#1  
Unread 04-22-2002, 08:21 AM
2284103
 
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Default Docked Pay on Workers Comp

Can we make an employee use vacation and/or sick time while out on a workers' comp claim, or are we required to pay him/her for the days missed? If no vacation or sick time is available can we dock their pay?
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  #2  
Unread 04-22-2002, 08:54 AM
Down-the-Middle
 
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Default RE: Docked Pay on Workers Comp

You should require employees to use whatever form of accrued pay that you mandate or permit for any other absence due to illness.......FMLA will likely run concurrently with the w/comp absence if your employer is covered by FMLA. Be certain to check with your state statutes to determine if supplementing lost time from w/comp is required. Normally it is not, but w/comp is a state program so that s/b your guide. Normally, if an employee has no accrued time avail (Vac, ETO/PTO, sick pay, etc), then the employee receives w/comp payments (called lost time indemnity ) and that becomes the sole source of their income.
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  #3  
Unread 04-24-2002, 02:40 AM
Paige
 
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Default RE: Docked Pay on Workers Comp

This isn't a response, but rather another question similar to yours. We just had an employee who fell off a ladder (nothing more serious than cuts and abrasions). The doctor released him to return to work that same day with restrictions. I was surprised the doctor released him that day as he was pretty sore. In any case, he did not return that day, a Friday, or the following Monday and had supervisor approval for this. The supervisor went ahead and paid him regular time, not vacation or personal, for those hours. In addition, on the following Friday, the employee had an appointment in the morning and the supervisor gave him 4 hours of regular pay for it as well.

I told the supervisor that if he wants to do that, he must be willing to do that for all future employees under similar circumstances.

Do you see any other reasons why it probably wasn't a good idea for the supervisor to pay the employee without making him use vacation or personal time? We are in IL.
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  #4  
Unread 04-24-2002, 02:49 AM
Down-the-Middle
 
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Default RE: Docked Pay on Workers Comp

I'll assume this is a non-exempt employee and I can see no reason why the supervisor would pay the individual for hours worked when the employee was unable to come to work due to a work related injury. I think that's a dangerous precedent-----------I'm guessing this is not a normal practice for anyone else who misses work due to an illness. I can't imagine the state of IL requires this. This sounds to me like a supervisory error.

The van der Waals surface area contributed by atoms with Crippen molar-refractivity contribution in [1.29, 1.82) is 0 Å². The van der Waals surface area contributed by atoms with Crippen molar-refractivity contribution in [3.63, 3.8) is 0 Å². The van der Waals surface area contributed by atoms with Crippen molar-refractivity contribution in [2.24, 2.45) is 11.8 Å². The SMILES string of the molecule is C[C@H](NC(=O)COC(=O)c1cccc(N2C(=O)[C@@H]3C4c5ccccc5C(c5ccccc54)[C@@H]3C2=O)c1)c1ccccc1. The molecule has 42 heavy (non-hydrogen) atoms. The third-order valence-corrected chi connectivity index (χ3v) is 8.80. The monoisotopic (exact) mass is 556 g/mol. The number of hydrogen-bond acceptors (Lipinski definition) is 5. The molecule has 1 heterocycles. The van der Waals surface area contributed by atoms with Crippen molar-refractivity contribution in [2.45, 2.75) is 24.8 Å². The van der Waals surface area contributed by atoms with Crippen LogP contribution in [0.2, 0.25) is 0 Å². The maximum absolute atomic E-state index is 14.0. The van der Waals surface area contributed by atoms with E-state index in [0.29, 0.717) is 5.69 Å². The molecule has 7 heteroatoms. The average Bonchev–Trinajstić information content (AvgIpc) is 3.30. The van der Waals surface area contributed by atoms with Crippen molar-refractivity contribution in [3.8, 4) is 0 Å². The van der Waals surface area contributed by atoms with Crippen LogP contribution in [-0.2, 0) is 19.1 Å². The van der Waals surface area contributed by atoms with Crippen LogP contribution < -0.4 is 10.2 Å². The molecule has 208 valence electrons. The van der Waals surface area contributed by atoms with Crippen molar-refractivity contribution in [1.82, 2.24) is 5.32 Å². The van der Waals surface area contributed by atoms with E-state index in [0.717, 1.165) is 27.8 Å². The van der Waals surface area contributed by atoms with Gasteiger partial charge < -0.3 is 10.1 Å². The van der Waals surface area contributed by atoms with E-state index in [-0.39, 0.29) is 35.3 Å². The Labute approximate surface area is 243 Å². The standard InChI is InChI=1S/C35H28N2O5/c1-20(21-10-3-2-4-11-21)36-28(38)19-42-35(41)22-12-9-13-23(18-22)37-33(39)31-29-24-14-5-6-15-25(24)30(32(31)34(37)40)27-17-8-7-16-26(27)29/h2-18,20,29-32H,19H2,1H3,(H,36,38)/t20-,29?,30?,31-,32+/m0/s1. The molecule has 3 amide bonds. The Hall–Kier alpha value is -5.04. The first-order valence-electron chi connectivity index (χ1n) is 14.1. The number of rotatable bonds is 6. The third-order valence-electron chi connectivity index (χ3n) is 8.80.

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  #5  
Unread 04-24-2002, 02:53 AM
Paige
 
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Default RE: Docked Pay on Workers Comp

No, IL does not require this. Yes, it does seem very dangerous to me in regards to precedent-setting. The supervisor insisted on paying him, though.
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  #6  
Unread 04-24-2002, 02:54 AM
Paige
 
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Default RE: Docked Pay on Workers Comp

I guess that brings up another question. Can we treat people with "regular" illness differently than those with a work-related injury?
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  #7  
Unread 04-24-2002, 02:57 AM
Down-the-Middle
 
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Default RE: Docked Pay on Workers Comp

Nope. Not w/o some huge discrimination risks. Focus on the illness/injury vs. the cause.
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  #8  
Unread 04-25-2002, 04:23 AM
Carol CA
 
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Default RE: Docked Pay on Workers Comp

Here in California we always do things differently. We would NOT pay someone sick or vacation if they are out on Worker's Comp., except for the first three days. Worker's Comp payments kick in after three days and they would be the sole source of income (even if an employee had sick or vacation available). The first three days our company would pay for out of our own pocket (not the employee's sick or vacation bank).

For Paige's employee who was released to return to regular work with no restrictions, he should NOT have been paid regular wages. The doctor said he could return to work, but he chose to call himself off -- that would be sick leave or vacation depending on your company's policy.

Once an employee files a worker's comp claim the rules of the game change. They need to see the company doctor and follow his recommendations. If he is off of work, it is paid by worker's comp. If the doctor says he can return to work, he must do so or charge his own leave banks just like any other employee who can go to work but doesn't feel like it.

I would check your state laws regarding worker's comp benefits.
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